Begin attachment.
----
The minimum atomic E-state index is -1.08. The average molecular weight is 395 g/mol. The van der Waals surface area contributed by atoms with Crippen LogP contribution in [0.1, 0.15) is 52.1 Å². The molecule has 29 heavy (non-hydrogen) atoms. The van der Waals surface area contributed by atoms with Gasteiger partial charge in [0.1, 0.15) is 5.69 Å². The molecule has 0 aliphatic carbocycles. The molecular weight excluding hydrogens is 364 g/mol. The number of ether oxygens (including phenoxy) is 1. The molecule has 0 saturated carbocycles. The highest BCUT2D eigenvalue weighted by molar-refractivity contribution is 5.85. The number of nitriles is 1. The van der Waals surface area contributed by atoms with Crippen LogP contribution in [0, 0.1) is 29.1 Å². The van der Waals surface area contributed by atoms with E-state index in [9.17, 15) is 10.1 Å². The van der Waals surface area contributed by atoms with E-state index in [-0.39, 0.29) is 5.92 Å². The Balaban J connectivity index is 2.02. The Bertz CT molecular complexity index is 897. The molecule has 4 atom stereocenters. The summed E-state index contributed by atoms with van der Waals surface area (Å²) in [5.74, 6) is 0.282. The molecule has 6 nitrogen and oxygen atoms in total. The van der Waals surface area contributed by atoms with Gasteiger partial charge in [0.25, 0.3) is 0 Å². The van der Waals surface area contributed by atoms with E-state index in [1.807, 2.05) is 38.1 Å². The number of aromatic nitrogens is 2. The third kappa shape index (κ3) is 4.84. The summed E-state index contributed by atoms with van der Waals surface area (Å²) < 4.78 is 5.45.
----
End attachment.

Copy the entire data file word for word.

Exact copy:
The minimum atomic E-state index is -1.08. The average molecular weight is 395 g/mol. The van der Waals surface area contributed by atoms with Crippen LogP contribution in [0.1, 0.15) is 52.1 Å². The molecule has 29 heavy (non-hydrogen) atoms. The van der Waals surface area contributed by atoms with Gasteiger partial charge in [0.1, 0.15) is 5.69 Å². The molecule has 0 aliphatic carbocycles. The molecular weight excluding hydrogens is 364 g/mol. The number of ether oxygens (including phenoxy) is 1. The molecule has 0 saturated carbocycles. The highest BCUT2D eigenvalue weighted by molar-refractivity contribution is 5.85. The number of nitriles is 1. The van der Waals surface area contributed by atoms with Crippen LogP contribution in [0, 0.1) is 29.1 Å². The van der Waals surface area contributed by atoms with E-state index in [9.17, 15) is 10.1 Å². The van der Waals surface area contributed by atoms with E-state index in [-0.39, 0.29) is 5.92 Å². The Balaban J connectivity index is 2.02. The Bertz CT molecular complexity index is 897. The molecule has 4 atom stereocenters. The summed E-state index contributed by atoms with van der Waals surface area (Å²) in [5.74, 6) is 0.282. The molecule has 6 nitrogen and oxygen atoms in total. The van der Waals surface area contributed by atoms with Gasteiger partial charge in [0.25, 0.3) is 0 Å². The van der Waals surface area contributed by atoms with E-state index in [1.807, 2.05) is 38.1 Å². The number of aromatic nitrogens is 2. The third kappa shape index (κ3) is 4.84. The summed E-state index contributed by atoms with van der Waals surface area (Å²) < 4.78 is 5.45.